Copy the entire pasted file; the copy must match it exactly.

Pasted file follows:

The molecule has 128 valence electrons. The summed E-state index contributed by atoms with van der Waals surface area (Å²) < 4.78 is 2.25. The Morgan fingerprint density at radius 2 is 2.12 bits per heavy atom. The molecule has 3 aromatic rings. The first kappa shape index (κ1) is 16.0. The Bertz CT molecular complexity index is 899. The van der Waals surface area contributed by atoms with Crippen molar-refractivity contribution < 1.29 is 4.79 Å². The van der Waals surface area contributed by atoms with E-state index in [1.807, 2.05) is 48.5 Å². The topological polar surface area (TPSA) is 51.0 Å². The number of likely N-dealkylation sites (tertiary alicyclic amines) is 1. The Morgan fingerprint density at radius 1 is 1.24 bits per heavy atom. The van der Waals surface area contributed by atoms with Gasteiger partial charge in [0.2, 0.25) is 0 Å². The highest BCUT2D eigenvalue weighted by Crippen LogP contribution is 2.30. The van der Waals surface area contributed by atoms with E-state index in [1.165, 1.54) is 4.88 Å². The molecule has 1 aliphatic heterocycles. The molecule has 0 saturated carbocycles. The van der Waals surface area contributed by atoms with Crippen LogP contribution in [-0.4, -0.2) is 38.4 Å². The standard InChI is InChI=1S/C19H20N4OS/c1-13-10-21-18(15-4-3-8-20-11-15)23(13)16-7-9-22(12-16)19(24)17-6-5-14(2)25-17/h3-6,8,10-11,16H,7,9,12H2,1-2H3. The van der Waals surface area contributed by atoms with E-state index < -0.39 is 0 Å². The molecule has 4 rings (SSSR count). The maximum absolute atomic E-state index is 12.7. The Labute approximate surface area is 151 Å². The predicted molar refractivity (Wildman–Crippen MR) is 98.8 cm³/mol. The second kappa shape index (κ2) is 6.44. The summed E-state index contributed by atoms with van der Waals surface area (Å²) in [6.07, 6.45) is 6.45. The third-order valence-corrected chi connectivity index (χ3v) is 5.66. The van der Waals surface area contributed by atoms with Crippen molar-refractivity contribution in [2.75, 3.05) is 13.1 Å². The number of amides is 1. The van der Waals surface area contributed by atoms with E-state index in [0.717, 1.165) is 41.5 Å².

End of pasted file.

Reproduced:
The molecule has 128 valence electrons. The summed E-state index contributed by atoms with van der Waals surface area (Å²) < 4.78 is 2.25. The Morgan fingerprint density at radius 2 is 2.12 bits per heavy atom. The molecule has 3 aromatic rings. The first kappa shape index (κ1) is 16.0. The Bertz CT molecular complexity index is 899. The van der Waals surface area contributed by atoms with Crippen molar-refractivity contribution < 1.29 is 4.79 Å². The van der Waals surface area contributed by atoms with E-state index in [1.807, 2.05) is 48.5 Å². The topological polar surface area (TPSA) is 51.0 Å². The number of likely N-dealkylation sites (tertiary alicyclic amines) is 1. The Morgan fingerprint density at radius 1 is 1.24 bits per heavy atom. The van der Waals surface area contributed by atoms with Gasteiger partial charge in [0.2, 0.25) is 0 Å². The highest BCUT2D eigenvalue weighted by Crippen LogP contribution is 2.30. The van der Waals surface area contributed by atoms with E-state index in [1.165, 1.54) is 4.88 Å². The molecule has 1 aliphatic heterocycles. The molecule has 0 saturated carbocycles. The van der Waals surface area contributed by atoms with Crippen LogP contribution in [-0.4, -0.2) is 38.4 Å². The standard InChI is InChI=1S/C19H20N4OS/c1-13-10-21-18(15-4-3-8-20-11-15)23(13)16-7-9-22(12-16)19(24)17-6-5-14(2)25-17/h3-6,8,10-11,16H,7,9,12H2,1-2H3. The van der Waals surface area contributed by atoms with E-state index < -0.39 is 0 Å². The molecule has 4 rings (SSSR count). The maximum absolute atomic E-state index is 12.7. The Labute approximate surface area is 151 Å². The predicted molar refractivity (Wildman–Crippen MR) is 98.8 cm³/mol. The second kappa shape index (κ2) is 6.44. The summed E-state index contributed by atoms with van der Waals surface area (Å²) in [6.07, 6.45) is 6.45. The third-order valence-corrected chi connectivity index (χ3v) is 5.66. The van der Waals surface area contributed by atoms with Crippen molar-refractivity contribution in [2.75, 3.05) is 13.1 Å². The number of amides is 1. The van der Waals surface area contributed by atoms with E-state index in [0.717, 1.165) is 41.5 Å².